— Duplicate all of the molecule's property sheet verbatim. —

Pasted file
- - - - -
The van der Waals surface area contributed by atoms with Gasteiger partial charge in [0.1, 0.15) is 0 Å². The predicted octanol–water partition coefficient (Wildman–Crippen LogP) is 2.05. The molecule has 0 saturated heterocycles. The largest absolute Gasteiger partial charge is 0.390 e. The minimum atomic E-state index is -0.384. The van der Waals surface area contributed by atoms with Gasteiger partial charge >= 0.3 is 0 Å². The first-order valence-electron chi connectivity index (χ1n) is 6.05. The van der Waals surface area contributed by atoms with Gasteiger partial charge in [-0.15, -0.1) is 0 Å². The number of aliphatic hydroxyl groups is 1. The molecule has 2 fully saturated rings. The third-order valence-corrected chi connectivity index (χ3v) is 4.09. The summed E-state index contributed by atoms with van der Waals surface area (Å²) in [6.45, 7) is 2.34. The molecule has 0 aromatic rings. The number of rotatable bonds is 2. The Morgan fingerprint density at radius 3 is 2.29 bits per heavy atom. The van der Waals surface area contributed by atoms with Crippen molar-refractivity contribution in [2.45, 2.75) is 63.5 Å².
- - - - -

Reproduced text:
The van der Waals surface area contributed by atoms with Gasteiger partial charge in [0.1, 0.15) is 0 Å². The predicted octanol–water partition coefficient (Wildman–Crippen LogP) is 2.05. The molecule has 0 saturated heterocycles. The largest absolute Gasteiger partial charge is 0.390 e. The minimum atomic E-state index is -0.384. The van der Waals surface area contributed by atoms with Gasteiger partial charge >= 0.3 is 0 Å². The first-order valence-electron chi connectivity index (χ1n) is 6.05. The van der Waals surface area contributed by atoms with Gasteiger partial charge in [-0.15, -0.1) is 0 Å². The number of aliphatic hydroxyl groups is 1. The molecule has 2 fully saturated rings. The third-order valence-corrected chi connectivity index (χ3v) is 4.09. The summed E-state index contributed by atoms with van der Waals surface area (Å²) in [6.45, 7) is 2.34. The molecule has 0 aromatic rings. The number of rotatable bonds is 2. The Morgan fingerprint density at radius 3 is 2.29 bits per heavy atom. The van der Waals surface area contributed by atoms with Crippen molar-refractivity contribution in [2.45, 2.75) is 63.5 Å².